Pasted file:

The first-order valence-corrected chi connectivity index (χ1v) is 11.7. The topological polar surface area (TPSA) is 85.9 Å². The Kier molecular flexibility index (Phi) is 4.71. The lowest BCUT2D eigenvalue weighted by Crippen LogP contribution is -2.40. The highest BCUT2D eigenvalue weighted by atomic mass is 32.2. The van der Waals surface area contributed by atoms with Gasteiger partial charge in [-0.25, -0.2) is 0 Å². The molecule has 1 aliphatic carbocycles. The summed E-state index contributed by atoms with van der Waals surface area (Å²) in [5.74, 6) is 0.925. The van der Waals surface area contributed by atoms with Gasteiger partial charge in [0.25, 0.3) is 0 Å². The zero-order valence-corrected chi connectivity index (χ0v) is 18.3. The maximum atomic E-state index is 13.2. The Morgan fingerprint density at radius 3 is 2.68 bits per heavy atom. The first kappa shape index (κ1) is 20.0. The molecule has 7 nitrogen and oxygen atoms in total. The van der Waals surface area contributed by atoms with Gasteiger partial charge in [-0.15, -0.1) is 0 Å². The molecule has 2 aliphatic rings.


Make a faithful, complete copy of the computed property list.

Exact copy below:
The first-order valence-corrected chi connectivity index (χ1v) is 11.7. The topological polar surface area (TPSA) is 85.9 Å². The Kier molecular flexibility index (Phi) is 4.71. The lowest BCUT2D eigenvalue weighted by Crippen LogP contribution is -2.40. The highest BCUT2D eigenvalue weighted by atomic mass is 32.2. The van der Waals surface area contributed by atoms with Gasteiger partial charge in [-0.25, -0.2) is 0 Å². The molecule has 1 aliphatic carbocycles. The summed E-state index contributed by atoms with van der Waals surface area (Å²) in [5.74, 6) is 0.925. The van der Waals surface area contributed by atoms with Gasteiger partial charge in [0.25, 0.3) is 0 Å². The zero-order valence-corrected chi connectivity index (χ0v) is 18.3. The maximum atomic E-state index is 13.2. The Morgan fingerprint density at radius 3 is 2.68 bits per heavy atom. The first kappa shape index (κ1) is 20.0. The molecule has 7 nitrogen and oxygen atoms in total. The van der Waals surface area contributed by atoms with Gasteiger partial charge in [-0.15, -0.1) is 0 Å². The molecule has 2 aliphatic rings.